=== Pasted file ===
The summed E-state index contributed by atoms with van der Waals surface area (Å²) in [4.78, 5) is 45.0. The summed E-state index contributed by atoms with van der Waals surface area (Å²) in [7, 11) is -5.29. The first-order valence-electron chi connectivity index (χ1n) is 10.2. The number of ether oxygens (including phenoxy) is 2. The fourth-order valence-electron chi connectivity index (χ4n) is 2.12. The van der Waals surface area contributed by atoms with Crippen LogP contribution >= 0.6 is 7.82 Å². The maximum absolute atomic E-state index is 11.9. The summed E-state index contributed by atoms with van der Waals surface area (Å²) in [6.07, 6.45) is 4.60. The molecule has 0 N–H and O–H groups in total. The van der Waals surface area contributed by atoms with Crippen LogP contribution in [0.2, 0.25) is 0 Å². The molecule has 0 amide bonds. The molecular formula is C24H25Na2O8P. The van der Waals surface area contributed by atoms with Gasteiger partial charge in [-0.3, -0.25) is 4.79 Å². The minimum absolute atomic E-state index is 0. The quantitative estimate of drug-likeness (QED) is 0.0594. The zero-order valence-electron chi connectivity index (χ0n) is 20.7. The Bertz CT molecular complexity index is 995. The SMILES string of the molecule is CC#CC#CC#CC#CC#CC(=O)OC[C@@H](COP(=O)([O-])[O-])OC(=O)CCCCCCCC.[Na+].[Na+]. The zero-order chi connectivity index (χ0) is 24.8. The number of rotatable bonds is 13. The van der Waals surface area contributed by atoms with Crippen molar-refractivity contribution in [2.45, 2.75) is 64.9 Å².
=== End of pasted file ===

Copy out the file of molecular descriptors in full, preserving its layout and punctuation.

The summed E-state index contributed by atoms with van der Waals surface area (Å²) in [4.78, 5) is 45.0. The summed E-state index contributed by atoms with van der Waals surface area (Å²) in [7, 11) is -5.29. The first-order valence-electron chi connectivity index (χ1n) is 10.2. The number of ether oxygens (including phenoxy) is 2. The fourth-order valence-electron chi connectivity index (χ4n) is 2.12. The van der Waals surface area contributed by atoms with Crippen LogP contribution >= 0.6 is 7.82 Å². The maximum absolute atomic E-state index is 11.9. The summed E-state index contributed by atoms with van der Waals surface area (Å²) in [6.07, 6.45) is 4.60. The molecule has 0 N–H and O–H groups in total. The van der Waals surface area contributed by atoms with Crippen LogP contribution in [0.2, 0.25) is 0 Å². The molecule has 0 amide bonds. The molecular formula is C24H25Na2O8P. The van der Waals surface area contributed by atoms with Gasteiger partial charge in [-0.3, -0.25) is 4.79 Å². The minimum absolute atomic E-state index is 0. The quantitative estimate of drug-likeness (QED) is 0.0594. The zero-order valence-electron chi connectivity index (χ0n) is 20.7. The Bertz CT molecular complexity index is 995. The SMILES string of the molecule is CC#CC#CC#CC#CC#CC(=O)OC[C@@H](COP(=O)([O-])[O-])OC(=O)CCCCCCCC.[Na+].[Na+]. The zero-order chi connectivity index (χ0) is 24.8. The number of rotatable bonds is 13. The van der Waals surface area contributed by atoms with Crippen molar-refractivity contribution in [2.45, 2.75) is 64.9 Å².